Lower than expected Black Friday and Cyber ​​Monday online sales

Consumers fell short of analysts’ forecasts for spending on Black Friday and Cyber ​​Monday, two of the biggest shopping days of the year. Adobe Analytics reports that consumers spent $ 10.7 billion to shop online on Cyber ​​Monday, down 1.4% from a year ago.

It was the first time since 2012 that sales declined compared to the previous year. Adobe said online spending for Black Friday was $ 8.9 billion, up from $ 9 billion a year ago. Despite the drop, Adobe expects the entire holiday season to see record e-commerce sales. They said sales were down because consumers had already started shopping for the holidays long before Thanksgiving weekend.

“Black Friday is still a major online shopping day, but the increase in online shopping stems from the least-sold days of the season,” said Taylor Schreiner, director of Adobe Digital Insights.

Sensormatic reported that in-store traffic increased 48% on Black Friday, compared to last year, but still lagged behind store levels in 2019.

“Everyone started earlier and, more importantly, the buyer started earlier,” said Brian Field, senior consultant at Sensormatic. “Going back to pre-pandemic times, the holiday season very clearly started Black Friday week. You can bet on it.

Field also said he expects in-store visits to be 10% to 15% off from 2019 for the entire holiday buying period. He said given inventory constraints and supply chain challenges, consumers are more inclined to shop in-store to avoid shipping delays.

Curbside pickup has increased this year from pre-pandemic levels, increasing by 33%. It was used in 18% of all online orders, according to Adobe, which noted that it was used in 25% of all online orders last year. Adobe researchers reported that over 41% of online sales were made with smartphones, while smartphone visits to e-commerce sites reached 59.4%, an indication that shoppers often start shopping. via their smartphone.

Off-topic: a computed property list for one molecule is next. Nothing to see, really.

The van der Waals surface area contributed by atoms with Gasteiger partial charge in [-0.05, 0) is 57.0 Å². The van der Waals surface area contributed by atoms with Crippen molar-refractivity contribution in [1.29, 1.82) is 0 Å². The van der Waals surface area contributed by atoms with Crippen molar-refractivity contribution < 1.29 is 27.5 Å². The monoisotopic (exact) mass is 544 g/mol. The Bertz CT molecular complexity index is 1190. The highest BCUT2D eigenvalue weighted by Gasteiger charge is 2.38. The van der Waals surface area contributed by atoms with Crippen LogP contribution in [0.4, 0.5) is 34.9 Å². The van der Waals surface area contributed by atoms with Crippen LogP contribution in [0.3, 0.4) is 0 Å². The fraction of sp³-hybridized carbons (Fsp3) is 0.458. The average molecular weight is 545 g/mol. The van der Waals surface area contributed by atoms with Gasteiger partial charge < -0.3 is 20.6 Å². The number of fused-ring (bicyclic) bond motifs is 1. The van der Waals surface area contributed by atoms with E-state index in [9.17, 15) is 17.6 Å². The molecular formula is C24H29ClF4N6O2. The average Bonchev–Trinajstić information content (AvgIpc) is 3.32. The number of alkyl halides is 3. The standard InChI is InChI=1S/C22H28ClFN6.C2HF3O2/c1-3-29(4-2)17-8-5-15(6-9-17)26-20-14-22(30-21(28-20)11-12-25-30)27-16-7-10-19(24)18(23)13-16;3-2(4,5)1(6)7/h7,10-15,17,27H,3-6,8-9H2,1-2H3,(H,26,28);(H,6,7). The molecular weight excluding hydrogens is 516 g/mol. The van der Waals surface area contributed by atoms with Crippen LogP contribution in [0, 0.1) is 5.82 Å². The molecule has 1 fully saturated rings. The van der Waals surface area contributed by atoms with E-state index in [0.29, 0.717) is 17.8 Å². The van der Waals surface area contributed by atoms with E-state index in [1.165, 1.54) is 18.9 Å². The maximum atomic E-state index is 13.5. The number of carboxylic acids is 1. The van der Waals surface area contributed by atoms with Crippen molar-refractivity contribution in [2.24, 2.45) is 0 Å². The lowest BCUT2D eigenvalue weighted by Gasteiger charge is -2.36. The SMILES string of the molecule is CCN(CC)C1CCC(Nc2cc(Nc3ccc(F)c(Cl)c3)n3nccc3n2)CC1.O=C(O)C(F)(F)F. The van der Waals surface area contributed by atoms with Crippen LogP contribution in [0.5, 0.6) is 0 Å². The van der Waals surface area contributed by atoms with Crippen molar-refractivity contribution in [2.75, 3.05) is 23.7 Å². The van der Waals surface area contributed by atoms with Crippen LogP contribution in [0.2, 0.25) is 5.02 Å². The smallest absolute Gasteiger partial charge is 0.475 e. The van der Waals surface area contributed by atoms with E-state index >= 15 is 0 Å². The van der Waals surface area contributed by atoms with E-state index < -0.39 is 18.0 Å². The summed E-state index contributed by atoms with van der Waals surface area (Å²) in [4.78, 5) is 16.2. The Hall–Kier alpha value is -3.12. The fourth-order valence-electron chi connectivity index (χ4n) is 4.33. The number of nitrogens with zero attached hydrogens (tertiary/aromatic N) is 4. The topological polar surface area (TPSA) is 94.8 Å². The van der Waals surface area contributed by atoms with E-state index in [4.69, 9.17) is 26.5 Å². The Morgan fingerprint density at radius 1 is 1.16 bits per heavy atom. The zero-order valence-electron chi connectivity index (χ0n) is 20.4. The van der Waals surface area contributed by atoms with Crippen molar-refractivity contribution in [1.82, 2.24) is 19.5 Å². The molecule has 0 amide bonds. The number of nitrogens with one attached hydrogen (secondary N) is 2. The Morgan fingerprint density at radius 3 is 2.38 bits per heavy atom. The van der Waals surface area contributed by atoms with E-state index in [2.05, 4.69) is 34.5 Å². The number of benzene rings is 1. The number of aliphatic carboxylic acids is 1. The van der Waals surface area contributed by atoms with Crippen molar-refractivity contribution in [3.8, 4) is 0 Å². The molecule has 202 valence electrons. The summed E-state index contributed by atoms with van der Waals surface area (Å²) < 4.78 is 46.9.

As the holiday shopping season was underway, a new threat to the economy emerged as the COVID-19 variant known as Omicron made the news. Matt Shay, CEO of the National Retail Federation, said on Tuesday that Omicron could spend more dollars on electronics, toys, clothing and other items instead of vacations and movie tickets. Despite the appearance of the Omicron variant at a key period for holiday shopping, Shay reiterated the NRF’s forecast for retail sales of between $ 843.4 billion and $ 859 billion for November and December. He said it would be an all-time high for vacation spending.

“We know, unfortunately, that when the variants had a real impact on the economy, the goods side of the economy actually benefited as people change their behavior away from the experience side of the economy and spend more money. time and more money involved. on the goods side of the economy, ”he said.

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David A. Albanese